One has to wonder why the executives, whether in software or the media, are so blinkered that they actually believe that the public pays attention to this constantly repeated nonsense.
A good newsroom has always been a team, going back 150 odd years or more to the first major newspapers. Software with its often millions of lines of code is also a team effort.
In many cases, bean-counting management, applying cost benefit analysis, have undermined team efforts in both industries, with staff cuts, ignoring morale problems and by creating bureaucratic headaches. while creating a message track of a team effort.
Like all cliches, like all message tracks, the team analogy is based on truth. In the 30 years that I have worked in new or online media, the system worked best when the IT staff were present in the actual newsroom, rather than on another floor or even another city. In a couple of cases, it was one single person who was working with us in developing projects. In another case, the IT staff, programmers, network administers and hardware geeks were crammed into a small office with the news staff, because there was no room for them anywhere else.
In all three cases, the majority of the IT staff saw what we were trying to accomplish and worked their butts off to help us to make sure their system they had created did what was supposed to, especially in cases where there problems getting stories up on the web during breaking news and the miracle workers created instant work around.
Unfortunately, when the IT people eventually had their own office, they soon lost interest in what the newsroom needed and their aim was to fullfil the IT department’s priorities and the demands of IT culture. It got even worse when bean-counting management consolidated IT network and technical support in call centre in a city hundreds of miles away with people who never actually had any concept of what the media staff were trying to do. (At least the call centre was in Canada, not Bangalore or Kuala Lumpur).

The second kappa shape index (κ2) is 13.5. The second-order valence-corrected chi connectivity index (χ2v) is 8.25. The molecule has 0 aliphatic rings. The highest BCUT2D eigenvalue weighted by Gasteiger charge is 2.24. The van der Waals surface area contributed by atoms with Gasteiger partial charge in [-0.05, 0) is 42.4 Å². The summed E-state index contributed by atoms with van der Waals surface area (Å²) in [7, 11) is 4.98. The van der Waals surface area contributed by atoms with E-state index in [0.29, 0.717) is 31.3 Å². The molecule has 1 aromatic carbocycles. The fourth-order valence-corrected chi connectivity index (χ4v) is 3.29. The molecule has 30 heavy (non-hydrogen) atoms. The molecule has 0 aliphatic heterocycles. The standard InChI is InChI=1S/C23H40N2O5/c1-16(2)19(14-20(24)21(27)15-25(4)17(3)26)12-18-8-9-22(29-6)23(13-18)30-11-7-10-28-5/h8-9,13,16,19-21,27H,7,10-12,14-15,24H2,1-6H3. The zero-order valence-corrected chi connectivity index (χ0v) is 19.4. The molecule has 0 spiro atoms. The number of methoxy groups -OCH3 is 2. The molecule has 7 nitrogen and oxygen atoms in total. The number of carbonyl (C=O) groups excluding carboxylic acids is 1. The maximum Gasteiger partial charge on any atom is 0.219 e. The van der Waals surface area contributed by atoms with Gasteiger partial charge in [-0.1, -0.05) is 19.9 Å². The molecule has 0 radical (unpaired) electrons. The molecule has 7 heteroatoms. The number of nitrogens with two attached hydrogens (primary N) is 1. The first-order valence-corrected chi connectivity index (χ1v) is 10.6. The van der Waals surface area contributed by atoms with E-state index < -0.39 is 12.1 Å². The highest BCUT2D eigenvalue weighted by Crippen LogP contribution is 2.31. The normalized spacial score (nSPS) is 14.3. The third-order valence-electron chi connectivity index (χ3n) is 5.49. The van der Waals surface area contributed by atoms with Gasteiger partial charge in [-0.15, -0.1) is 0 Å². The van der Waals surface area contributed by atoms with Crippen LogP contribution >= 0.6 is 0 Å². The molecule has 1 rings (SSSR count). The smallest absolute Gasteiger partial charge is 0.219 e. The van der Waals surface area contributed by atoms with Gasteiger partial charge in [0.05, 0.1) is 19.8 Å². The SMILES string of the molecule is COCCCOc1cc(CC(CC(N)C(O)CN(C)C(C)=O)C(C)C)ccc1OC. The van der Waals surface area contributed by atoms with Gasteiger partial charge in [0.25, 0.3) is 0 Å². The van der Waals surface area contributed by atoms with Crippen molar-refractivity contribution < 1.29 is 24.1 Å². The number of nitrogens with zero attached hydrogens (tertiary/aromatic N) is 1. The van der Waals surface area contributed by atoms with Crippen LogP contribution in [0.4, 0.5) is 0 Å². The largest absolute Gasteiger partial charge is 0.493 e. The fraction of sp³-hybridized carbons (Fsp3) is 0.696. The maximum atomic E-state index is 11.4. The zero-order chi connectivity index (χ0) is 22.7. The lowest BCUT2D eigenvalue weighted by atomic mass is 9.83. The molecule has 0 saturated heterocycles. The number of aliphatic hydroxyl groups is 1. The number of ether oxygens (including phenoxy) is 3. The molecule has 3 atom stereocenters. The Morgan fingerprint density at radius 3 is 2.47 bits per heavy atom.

IT culture at its best can be creative, at its worst it is a bureaucratic nightmare. Unless there is a symbiotic relationship with the actual productive staff, when the IT culture is separate from the newsroom culture, the system breaks down. It’s as if the journalists are the leopards and the IT staff the lions, the journalists are the Orcas and the IT staff the sharks, similar creature in an similar environment, but with different and often competing goals.
The worst case of IT disconnect came in 2001. At one major news organization, the IT staff had scheduled a network upgrade for September 13, 2001. The idiots were so blind that the network upgrade went ahead regardless of the events two days earlier on September 11 and the entire system slowed to a crawl. IT honchos were rather put out at the escalating calls of complaint, starting with front line news staff and escalating to senior news management, when the network upgrade didn’t work properly
The journalism programs at Columbia (Tow Center for Digital Journalism ) and New York University are currently working on a programs/curriculum that will create “journo-programmers”
I was one of the first journo-programmers myself . After I returned to Canada from London, I took a programming course at York University. It being 1981. I programed using punch cards. The course was invaluable and because I always had a basic understanding of how computers worked, I was always able to adapt to new innovations.
There’s one problem, however, with what Columbia and NYU are attempting. There is no mirror image curriculum where the IT people are trained as programmer-journos (or programmer-doctors, programmer-cops or programmer-millwrights etc. ). While it is a good that a young journo-programmer knows, the basics of code and/or how to run a server, it is not going to do that young man or woman much good when they come up against corporate IT and their priorities. The journo-programmer may know what he/she is talking about but if history is any guide, in most cases, they will be ignored by IT.
Many corporate IT people still believe that anyone who calls to report a problem is the cliched dummy who puts their coffee mug in the CD drive holder and knows nothing about the system. I say many because I and my geek colleagues always made it a point to find out who were the better and more responsive IT people and when possible went directly to them.
We always joked that best training in dealing with corporate IT was watching M*A*S*H. Unfortunately, in too many cases, these better IT people soon left either because media IT salaries were low compared to other areas, because other companies recognized their talent and hired them away, they left because they couldn’t stand the stultifying bureaucracy or were fired because their bosses didn’t want employees who were smarter than they were.
I have always thought that at any company, no matter what the product or service, all IT staff should be made, as a condition of employment, to start at the bottom, at least for a month and work in their company’s main product or service line. However, that dream for the working staff (and perhaps a nightmare for the IT staff) will likely never happen.